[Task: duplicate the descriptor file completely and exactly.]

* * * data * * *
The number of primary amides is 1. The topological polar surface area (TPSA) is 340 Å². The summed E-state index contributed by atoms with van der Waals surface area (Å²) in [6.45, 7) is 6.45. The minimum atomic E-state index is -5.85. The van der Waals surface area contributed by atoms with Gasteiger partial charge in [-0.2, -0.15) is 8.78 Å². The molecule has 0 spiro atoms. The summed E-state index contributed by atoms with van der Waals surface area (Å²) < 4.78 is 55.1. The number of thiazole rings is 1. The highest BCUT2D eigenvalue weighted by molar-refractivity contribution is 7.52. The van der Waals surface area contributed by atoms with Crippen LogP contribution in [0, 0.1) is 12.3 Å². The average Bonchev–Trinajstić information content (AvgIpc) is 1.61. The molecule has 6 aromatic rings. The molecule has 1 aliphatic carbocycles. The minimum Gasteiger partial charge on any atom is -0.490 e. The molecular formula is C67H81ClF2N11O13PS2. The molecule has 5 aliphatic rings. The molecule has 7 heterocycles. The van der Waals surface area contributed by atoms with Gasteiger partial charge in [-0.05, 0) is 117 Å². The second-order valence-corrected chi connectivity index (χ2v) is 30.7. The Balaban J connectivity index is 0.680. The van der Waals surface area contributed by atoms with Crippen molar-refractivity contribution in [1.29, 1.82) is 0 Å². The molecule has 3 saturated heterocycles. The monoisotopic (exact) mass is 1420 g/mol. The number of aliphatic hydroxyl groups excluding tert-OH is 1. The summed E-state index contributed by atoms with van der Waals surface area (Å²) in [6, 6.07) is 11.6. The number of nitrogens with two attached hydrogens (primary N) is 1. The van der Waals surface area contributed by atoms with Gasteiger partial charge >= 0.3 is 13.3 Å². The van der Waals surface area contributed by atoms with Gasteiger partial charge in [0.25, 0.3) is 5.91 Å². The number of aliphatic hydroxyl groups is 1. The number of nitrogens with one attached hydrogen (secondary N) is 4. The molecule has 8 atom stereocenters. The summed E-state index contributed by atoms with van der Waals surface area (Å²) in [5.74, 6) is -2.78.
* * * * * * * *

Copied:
The number of primary amides is 1. The topological polar surface area (TPSA) is 340 Å². The summed E-state index contributed by atoms with van der Waals surface area (Å²) in [6.45, 7) is 6.45. The minimum atomic E-state index is -5.85. The van der Waals surface area contributed by atoms with Gasteiger partial charge in [-0.2, -0.15) is 8.78 Å². The molecule has 0 spiro atoms. The summed E-state index contributed by atoms with van der Waals surface area (Å²) < 4.78 is 55.1. The number of thiazole rings is 1. The highest BCUT2D eigenvalue weighted by molar-refractivity contribution is 7.52. The van der Waals surface area contributed by atoms with Crippen LogP contribution in [0, 0.1) is 12.3 Å². The average Bonchev–Trinajstić information content (AvgIpc) is 1.61. The molecule has 6 aromatic rings. The molecule has 1 aliphatic carbocycles. The minimum Gasteiger partial charge on any atom is -0.490 e. The molecular formula is C67H81ClF2N11O13PS2. The molecule has 5 aliphatic rings. The molecule has 7 heterocycles. The van der Waals surface area contributed by atoms with Gasteiger partial charge in [-0.05, 0) is 117 Å². The second-order valence-corrected chi connectivity index (χ2v) is 30.7. The Balaban J connectivity index is 0.680. The van der Waals surface area contributed by atoms with Crippen molar-refractivity contribution in [1.29, 1.82) is 0 Å². The molecule has 3 saturated heterocycles. The monoisotopic (exact) mass is 1420 g/mol. The number of aliphatic hydroxyl groups excluding tert-OH is 1. The summed E-state index contributed by atoms with van der Waals surface area (Å²) in [6, 6.07) is 11.6. The number of nitrogens with two attached hydrogens (primary N) is 1. The van der Waals surface area contributed by atoms with Gasteiger partial charge >= 0.3 is 13.3 Å². The van der Waals surface area contributed by atoms with Gasteiger partial charge in [0.25, 0.3) is 5.91 Å². The number of aliphatic hydroxyl groups is 1. The number of nitrogens with one attached hydrogen (secondary N) is 4. The molecule has 8 atom stereocenters. The summed E-state index contributed by atoms with van der Waals surface area (Å²) in [5.74, 6) is -2.78.